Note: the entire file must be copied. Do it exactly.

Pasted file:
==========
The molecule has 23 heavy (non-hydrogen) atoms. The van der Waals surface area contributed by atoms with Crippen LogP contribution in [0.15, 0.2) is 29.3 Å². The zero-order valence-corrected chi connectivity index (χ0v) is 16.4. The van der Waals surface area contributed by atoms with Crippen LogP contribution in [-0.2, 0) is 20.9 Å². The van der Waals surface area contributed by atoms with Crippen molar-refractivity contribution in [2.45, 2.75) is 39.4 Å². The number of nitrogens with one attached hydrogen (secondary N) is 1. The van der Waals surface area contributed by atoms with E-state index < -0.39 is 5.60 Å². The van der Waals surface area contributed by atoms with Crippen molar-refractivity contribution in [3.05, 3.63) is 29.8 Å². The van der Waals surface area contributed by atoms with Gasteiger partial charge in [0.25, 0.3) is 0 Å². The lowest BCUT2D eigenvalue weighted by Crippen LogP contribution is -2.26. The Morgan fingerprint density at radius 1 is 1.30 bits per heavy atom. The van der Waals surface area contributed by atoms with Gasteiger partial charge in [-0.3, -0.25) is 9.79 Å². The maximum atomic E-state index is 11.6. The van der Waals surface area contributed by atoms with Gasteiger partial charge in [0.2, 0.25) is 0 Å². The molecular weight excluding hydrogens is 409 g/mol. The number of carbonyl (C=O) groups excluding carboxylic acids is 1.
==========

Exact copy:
The molecule has 23 heavy (non-hydrogen) atoms. The van der Waals surface area contributed by atoms with Crippen LogP contribution in [0.15, 0.2) is 29.3 Å². The zero-order valence-corrected chi connectivity index (χ0v) is 16.4. The van der Waals surface area contributed by atoms with Crippen LogP contribution in [-0.2, 0) is 20.9 Å². The van der Waals surface area contributed by atoms with Crippen molar-refractivity contribution in [2.45, 2.75) is 39.4 Å². The number of nitrogens with one attached hydrogen (secondary N) is 1. The van der Waals surface area contributed by atoms with E-state index < -0.39 is 5.60 Å². The van der Waals surface area contributed by atoms with Crippen molar-refractivity contribution in [3.05, 3.63) is 29.8 Å². The van der Waals surface area contributed by atoms with Gasteiger partial charge in [0.25, 0.3) is 0 Å². The lowest BCUT2D eigenvalue weighted by Crippen LogP contribution is -2.26. The Morgan fingerprint density at radius 1 is 1.30 bits per heavy atom. The van der Waals surface area contributed by atoms with Gasteiger partial charge in [-0.3, -0.25) is 9.79 Å². The maximum atomic E-state index is 11.6. The van der Waals surface area contributed by atoms with Gasteiger partial charge in [0.2, 0.25) is 0 Å². The molecular weight excluding hydrogens is 409 g/mol. The number of carbonyl (C=O) groups excluding carboxylic acids is 1.